Just because consumers receive your ?Welcome? email does not mean they will receive or accept all future emails. Spam filtering can sometimes be erratic and can also change frequently. By asking the consumer to add the brand?s address in their address book, you ensure access and proper delivery to their mailbox.
Comply with all legislation.
?Welcome? emails are still considered commercial email under the CAN-SPAM Act and should be treated accordingly. This includes the presence of both a working ?unsubscribe? mechanism and a physical mailing address that should appear within the email. Marketers must also be acutely aware of federal, state, local and international privacy and data protection laws that may govern commercial email, with pharma brands especially cognizant of the Health Insurance Portability and Accountability Act (HIPAA).

Diverse strategies increase e-marketing success
Different types of emails have different purposes. A diversity of emails is necessary to deliver an effective, well-rounded email program. To ensure success with any email marketing campaign, especially within the health care sector, marketers must give serious consideration to matters concerning privacy, security and confidentiality before launching any informational or promotional email campaign.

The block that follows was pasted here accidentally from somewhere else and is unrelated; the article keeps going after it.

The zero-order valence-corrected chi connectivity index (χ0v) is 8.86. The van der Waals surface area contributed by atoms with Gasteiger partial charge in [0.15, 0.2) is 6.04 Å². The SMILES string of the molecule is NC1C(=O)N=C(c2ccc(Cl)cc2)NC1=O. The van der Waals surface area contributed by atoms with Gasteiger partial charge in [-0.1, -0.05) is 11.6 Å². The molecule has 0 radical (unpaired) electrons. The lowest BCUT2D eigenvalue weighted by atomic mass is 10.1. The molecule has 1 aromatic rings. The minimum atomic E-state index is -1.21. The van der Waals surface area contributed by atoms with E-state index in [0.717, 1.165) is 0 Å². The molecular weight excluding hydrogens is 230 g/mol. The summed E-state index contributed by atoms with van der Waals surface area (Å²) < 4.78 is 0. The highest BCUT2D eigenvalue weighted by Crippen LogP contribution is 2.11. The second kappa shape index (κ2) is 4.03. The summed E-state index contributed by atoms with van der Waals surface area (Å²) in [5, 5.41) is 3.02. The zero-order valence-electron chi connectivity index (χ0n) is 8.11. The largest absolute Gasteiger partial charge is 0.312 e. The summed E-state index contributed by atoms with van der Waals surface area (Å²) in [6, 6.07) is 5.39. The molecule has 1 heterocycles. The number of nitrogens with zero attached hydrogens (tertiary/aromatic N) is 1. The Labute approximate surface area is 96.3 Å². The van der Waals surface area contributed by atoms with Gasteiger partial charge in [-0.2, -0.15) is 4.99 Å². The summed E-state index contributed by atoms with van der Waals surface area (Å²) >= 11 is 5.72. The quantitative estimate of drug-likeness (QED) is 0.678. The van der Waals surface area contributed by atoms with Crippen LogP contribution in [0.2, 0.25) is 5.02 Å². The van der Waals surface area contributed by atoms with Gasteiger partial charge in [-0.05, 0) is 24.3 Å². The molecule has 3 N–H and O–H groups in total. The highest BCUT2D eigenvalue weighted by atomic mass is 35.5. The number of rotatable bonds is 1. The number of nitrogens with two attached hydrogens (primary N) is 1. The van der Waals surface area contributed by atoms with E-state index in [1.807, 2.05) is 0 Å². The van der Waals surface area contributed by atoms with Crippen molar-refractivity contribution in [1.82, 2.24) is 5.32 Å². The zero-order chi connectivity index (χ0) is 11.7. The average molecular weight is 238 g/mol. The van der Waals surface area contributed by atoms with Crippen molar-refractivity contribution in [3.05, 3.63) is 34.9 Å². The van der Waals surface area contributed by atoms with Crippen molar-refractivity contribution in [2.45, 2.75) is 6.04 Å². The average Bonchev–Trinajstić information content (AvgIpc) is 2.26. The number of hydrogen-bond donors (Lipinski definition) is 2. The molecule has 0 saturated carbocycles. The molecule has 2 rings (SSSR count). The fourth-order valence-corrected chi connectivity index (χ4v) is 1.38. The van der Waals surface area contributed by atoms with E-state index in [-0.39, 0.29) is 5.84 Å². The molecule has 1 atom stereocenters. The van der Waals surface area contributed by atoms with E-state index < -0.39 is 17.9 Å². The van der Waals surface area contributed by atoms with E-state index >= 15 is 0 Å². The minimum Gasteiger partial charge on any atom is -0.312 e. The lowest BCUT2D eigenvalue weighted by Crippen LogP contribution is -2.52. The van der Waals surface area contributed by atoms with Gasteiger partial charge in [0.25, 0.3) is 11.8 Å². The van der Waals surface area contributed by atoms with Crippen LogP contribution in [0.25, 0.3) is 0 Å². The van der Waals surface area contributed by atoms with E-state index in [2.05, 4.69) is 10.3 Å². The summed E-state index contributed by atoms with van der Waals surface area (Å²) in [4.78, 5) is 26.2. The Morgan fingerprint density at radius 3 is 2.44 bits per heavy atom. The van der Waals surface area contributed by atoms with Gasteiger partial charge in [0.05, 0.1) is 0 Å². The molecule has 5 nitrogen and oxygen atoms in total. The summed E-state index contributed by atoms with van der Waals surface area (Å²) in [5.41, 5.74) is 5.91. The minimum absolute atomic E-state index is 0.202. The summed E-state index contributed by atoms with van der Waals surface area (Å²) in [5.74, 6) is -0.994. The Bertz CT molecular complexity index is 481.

Within the pharmaceutical industry, only 5% of the websites representing the top 100 best-selling pharmaceutical products sent varying types of email as part of an overall email marketing program. The other 18% that sent email simply sent one type of email ? with email newsletters being the most popular.

To determine the best mix of email types to incorporate into an overall email campaign, brands should analyze the nature of their products, their budgets, and, of course, consumers? information needs. As email programs continue to mature and become more sophisticated, brands will be able to add various types of emails to their inventory, which will in turn provide greater relevancy and value to consumers.

Brands should also focus their efforts on developing and implementing a strong ?Welcome? email as a critical first step in developing a well-rounded email program. For most brands ?including pharmaceuticals?the next most popular and useful type of email to consider is the email newsletter.